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Ma/ mid to late Devonian Period). The second eldest era in this eon is the Mesozoic Era (251 to 65 Ma). The oldest in this era is the Triassic Period (251 to 206 Ma), which is present in this region in the Newark Lowlands. The rocks present there are arkose and conglomerate sandstone from an ancient rift valley that was broke off from a part of Africa and was attached to North America. The fossils that are present at the surface of this region from that period are: the last of the many known prehistoric marine animals, including trilobites (251 Ma/ Beginning of the Triassic Period), the earliest known dinosaurs, mammals, and an abundance of cycads and conifers (266 to 281 Ma/ mid Triassic Period). The youngest in this era is the Cretaceous Period (142 to 65 Ma), which is located in Staten Island. The fossils that are found in this location are: the earliest flowering plants, the decline of brachiopods, and the beginning of the bony fish (142 to 103.5 Ma/ Early Cretaceous Period). The youngest era in this eon is the Cenozoic Era, and the only period that is present at the surface is the Quaternary Period (1.6 to 0 Ma). This is located in the Atlantic Costal plains where part of New York City is situated (Queens and Brooklyn) and Long Island. The sound and sand banks of Long Island Sound show the extent of which the ice sheet during the last ice age extended to and the role it played in the formation the Long Island

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Sound. The fossils found here are: mammoths, mastodons, and ancient Homo-sapiens(1.6 Ma).

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Third are the direct and indirect affects geology has on New York State. The direct affects are geological hazards, which include landslides, earthquakes, rockslides, and, beach erosion. The first type of geological hazard is landslides. Here are some areas where landslides have happened: the North Shore of Long Island (1904), Tully Valley (2001), and Keene Valley (2011). The second type of hazard is earthquakes. The region where there is the highest risk for earthquakes is the Saint Lawrence Lowland area, and the second

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highest risk spot is in City of New York itself. The third type of hazard is rocks slides. The regions where they commonly take place are: the Taconic Mountains, the Adirondack Mountains, the Catskills, the Allegheny Plateau, and the Tug Hill Plateau. The fourth type of geological hazard that happens on the Atlantic Costal Plain of New York State is beach erosion. This can happen when there are major storms, like Hurricane Sandy. The indirect affects of geology impacts tourism, economics/mining, and agriculture. In the tourism sector of New York State people come to visit unique geological formations. .For example Niagara Falls has exquisite geological features that attract people come from all around the world to come and visit this magnificent waterfall. Also in the are of tourism, there is ecotourism, as there are plenty of national parks in this region for people to go hiking, camping, rafting, and other outdoor activities that surround these geological areas. The geological features of New York State also affect the economics of the state. For example mining in New York is very economically beneficial to the state. The type of mining they do in New York is: crushed stones, limestone, salt, zinc, and construction sand and gravel. Agriculture is also affected by the geology of the state. The soil in New York State is unlike the rich soil of the Great Plains, so New York State cannot grow a variety of crops like in the Great Plains. This is because the ground has too much rock to remove for proper use of the earth in lowlands of the state. Therefore, the only types of food they can grow on a large scale are fruit orchards like: apples, pears, and pumpkins or berries in the mountainous areas; and maple trees to make maple syrup.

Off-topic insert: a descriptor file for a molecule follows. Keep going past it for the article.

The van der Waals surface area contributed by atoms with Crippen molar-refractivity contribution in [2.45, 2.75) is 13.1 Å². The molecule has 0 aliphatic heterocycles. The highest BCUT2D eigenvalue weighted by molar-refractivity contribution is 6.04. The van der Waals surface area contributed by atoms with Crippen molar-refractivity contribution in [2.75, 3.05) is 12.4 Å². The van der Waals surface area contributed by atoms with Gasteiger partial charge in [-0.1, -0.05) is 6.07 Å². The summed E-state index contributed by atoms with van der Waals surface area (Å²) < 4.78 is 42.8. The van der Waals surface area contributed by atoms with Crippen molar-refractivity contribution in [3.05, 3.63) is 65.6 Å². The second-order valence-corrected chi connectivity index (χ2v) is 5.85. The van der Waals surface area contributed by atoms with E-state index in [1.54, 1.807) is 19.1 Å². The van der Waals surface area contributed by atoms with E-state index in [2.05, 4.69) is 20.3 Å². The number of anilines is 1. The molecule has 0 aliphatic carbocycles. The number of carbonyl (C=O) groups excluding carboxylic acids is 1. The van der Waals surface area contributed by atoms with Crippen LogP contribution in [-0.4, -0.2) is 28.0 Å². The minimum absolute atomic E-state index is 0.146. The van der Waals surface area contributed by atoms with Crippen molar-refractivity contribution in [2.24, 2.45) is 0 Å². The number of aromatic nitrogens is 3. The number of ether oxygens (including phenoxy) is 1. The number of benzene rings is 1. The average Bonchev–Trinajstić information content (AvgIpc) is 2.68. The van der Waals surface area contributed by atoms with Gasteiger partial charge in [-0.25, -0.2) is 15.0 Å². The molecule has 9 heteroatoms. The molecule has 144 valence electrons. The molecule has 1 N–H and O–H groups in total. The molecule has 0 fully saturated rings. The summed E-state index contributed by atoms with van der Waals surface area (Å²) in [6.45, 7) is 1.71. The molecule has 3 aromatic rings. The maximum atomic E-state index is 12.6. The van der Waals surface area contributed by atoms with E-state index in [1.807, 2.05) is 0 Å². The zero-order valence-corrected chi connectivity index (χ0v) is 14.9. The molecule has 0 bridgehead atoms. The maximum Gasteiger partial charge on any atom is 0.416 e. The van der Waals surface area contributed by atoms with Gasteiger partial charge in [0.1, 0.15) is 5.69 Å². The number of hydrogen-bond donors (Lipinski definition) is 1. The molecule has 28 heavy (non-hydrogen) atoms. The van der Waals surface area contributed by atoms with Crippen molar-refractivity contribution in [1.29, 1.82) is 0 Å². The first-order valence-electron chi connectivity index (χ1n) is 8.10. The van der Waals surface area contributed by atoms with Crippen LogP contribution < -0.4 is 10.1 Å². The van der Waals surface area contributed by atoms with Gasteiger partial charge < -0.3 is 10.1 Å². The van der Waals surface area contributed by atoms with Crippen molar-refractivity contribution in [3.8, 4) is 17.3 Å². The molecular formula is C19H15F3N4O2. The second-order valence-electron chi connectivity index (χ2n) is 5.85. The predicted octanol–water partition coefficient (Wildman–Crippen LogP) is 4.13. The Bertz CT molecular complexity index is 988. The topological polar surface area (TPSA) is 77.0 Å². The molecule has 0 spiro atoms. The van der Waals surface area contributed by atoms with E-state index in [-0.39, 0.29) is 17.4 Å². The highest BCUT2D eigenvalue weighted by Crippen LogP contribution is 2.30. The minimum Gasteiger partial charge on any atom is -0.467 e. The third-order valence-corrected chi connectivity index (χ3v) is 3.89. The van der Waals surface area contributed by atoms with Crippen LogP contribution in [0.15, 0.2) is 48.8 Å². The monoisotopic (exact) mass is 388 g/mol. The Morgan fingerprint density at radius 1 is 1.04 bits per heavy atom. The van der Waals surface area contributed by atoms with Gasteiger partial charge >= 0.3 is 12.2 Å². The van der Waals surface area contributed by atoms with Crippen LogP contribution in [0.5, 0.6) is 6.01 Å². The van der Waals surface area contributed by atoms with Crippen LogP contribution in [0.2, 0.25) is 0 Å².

In conclusion, the geology of the state of New York is comprised of different types of geological regions of mainly mountains and lowlands. The lowlands and plains are surrounded or near water bodies for the most part. The geological evidence, which is apparent on the surface,

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demonstrates that New York State has a very ancient geological history. Although New York State is not associated with major geological hazards, they do exist. New York State’s regions and their related geological formations impact its economy in the areas of tourism, mining, and agriculture. By the way, did you know New York State’s rock is the garnet and the state’s fossil is a Eurypterid?

sWORK CITED PAGE "Earthquakes May Endanger New York More Than Thought, Says Study." - The Earth Institute. Columbia University, 21 Aug. 2008. Web. 29 Apr. 2013. <>.

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"Geologic Units in New York (state in United States)." Geologic Units in New York (state in United States). USGS, 8 May 2012. Web. 29 Apr. 2013. <>. "Mining In New York State." - NYS Dept. of Environmental Conservation. New York State Department of Environmental Conservation, 2013. Web. 29 Apr. 2013. <>. "New York Geography from NETSTATE." New York Geography from NETSTATE. NSTATE, LLC, 7 Aug. 2012. Web. 29 Apr. 2013. <>. "New York State Geology." New York State Geology. Hofstra University, n.d. Web. 29 Apr. 2013. <>. "New York's Physical Characteristics." New York's Physical Characteristics. New York State Museum, n.d. Web. 29 Apr. 2013. <>. "Physical Geography." Physical Geography of NYS. National Weather Service at Buffalo, n.d. Web. 29 Apr. 2013. <>. "Recent Publications." Recent Publications. USGS, 5 Dec. 2011. Web. 29 Apr. 2013. <>.